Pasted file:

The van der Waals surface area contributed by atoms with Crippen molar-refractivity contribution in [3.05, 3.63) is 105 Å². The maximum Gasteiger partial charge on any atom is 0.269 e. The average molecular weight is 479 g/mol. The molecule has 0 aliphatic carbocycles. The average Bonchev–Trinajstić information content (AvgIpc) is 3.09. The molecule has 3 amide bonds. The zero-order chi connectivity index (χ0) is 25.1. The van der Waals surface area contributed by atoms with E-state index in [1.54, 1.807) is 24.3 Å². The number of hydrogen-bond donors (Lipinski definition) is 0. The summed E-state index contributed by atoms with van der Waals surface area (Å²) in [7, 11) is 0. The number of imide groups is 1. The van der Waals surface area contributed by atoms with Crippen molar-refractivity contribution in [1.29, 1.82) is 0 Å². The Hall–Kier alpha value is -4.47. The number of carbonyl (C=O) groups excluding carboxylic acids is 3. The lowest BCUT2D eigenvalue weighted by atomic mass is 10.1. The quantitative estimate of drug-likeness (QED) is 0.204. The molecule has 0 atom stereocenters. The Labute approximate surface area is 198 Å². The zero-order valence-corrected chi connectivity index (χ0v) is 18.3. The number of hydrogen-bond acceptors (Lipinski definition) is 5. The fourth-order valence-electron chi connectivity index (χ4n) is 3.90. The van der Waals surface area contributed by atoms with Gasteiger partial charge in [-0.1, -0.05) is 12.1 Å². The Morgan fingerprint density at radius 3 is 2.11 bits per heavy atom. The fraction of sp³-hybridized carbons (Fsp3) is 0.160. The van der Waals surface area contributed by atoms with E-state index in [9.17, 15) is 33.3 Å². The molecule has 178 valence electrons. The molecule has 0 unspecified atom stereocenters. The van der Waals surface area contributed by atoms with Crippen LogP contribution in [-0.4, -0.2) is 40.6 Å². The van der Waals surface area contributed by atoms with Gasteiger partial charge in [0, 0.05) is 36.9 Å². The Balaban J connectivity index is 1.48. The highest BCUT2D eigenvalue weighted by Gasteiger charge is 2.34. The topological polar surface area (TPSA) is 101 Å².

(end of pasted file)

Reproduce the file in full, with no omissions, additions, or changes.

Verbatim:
The van der Waals surface area contributed by atoms with Crippen molar-refractivity contribution in [3.05, 3.63) is 105 Å². The maximum Gasteiger partial charge on any atom is 0.269 e. The average molecular weight is 479 g/mol. The molecule has 0 aliphatic carbocycles. The average Bonchev–Trinajstić information content (AvgIpc) is 3.09. The molecule has 3 amide bonds. The zero-order chi connectivity index (χ0) is 25.1. The van der Waals surface area contributed by atoms with E-state index in [1.54, 1.807) is 24.3 Å². The number of hydrogen-bond donors (Lipinski definition) is 0. The summed E-state index contributed by atoms with van der Waals surface area (Å²) in [7, 11) is 0. The number of imide groups is 1. The van der Waals surface area contributed by atoms with Crippen molar-refractivity contribution in [1.29, 1.82) is 0 Å². The Hall–Kier alpha value is -4.47. The number of carbonyl (C=O) groups excluding carboxylic acids is 3. The lowest BCUT2D eigenvalue weighted by atomic mass is 10.1. The quantitative estimate of drug-likeness (QED) is 0.204. The molecule has 0 atom stereocenters. The Labute approximate surface area is 198 Å². The zero-order valence-corrected chi connectivity index (χ0v) is 18.3. The number of hydrogen-bond acceptors (Lipinski definition) is 5. The fourth-order valence-electron chi connectivity index (χ4n) is 3.90. The van der Waals surface area contributed by atoms with Gasteiger partial charge in [-0.1, -0.05) is 12.1 Å². The Morgan fingerprint density at radius 3 is 2.11 bits per heavy atom. The fraction of sp³-hybridized carbons (Fsp3) is 0.160. The van der Waals surface area contributed by atoms with E-state index in [9.17, 15) is 33.3 Å². The molecule has 178 valence electrons. The molecule has 0 unspecified atom stereocenters. The van der Waals surface area contributed by atoms with Crippen LogP contribution in [-0.4, -0.2) is 40.6 Å². The van der Waals surface area contributed by atoms with Gasteiger partial charge in [0, 0.05) is 36.9 Å². The Balaban J connectivity index is 1.48. The highest BCUT2D eigenvalue weighted by Gasteiger charge is 2.34. The topological polar surface area (TPSA) is 101 Å².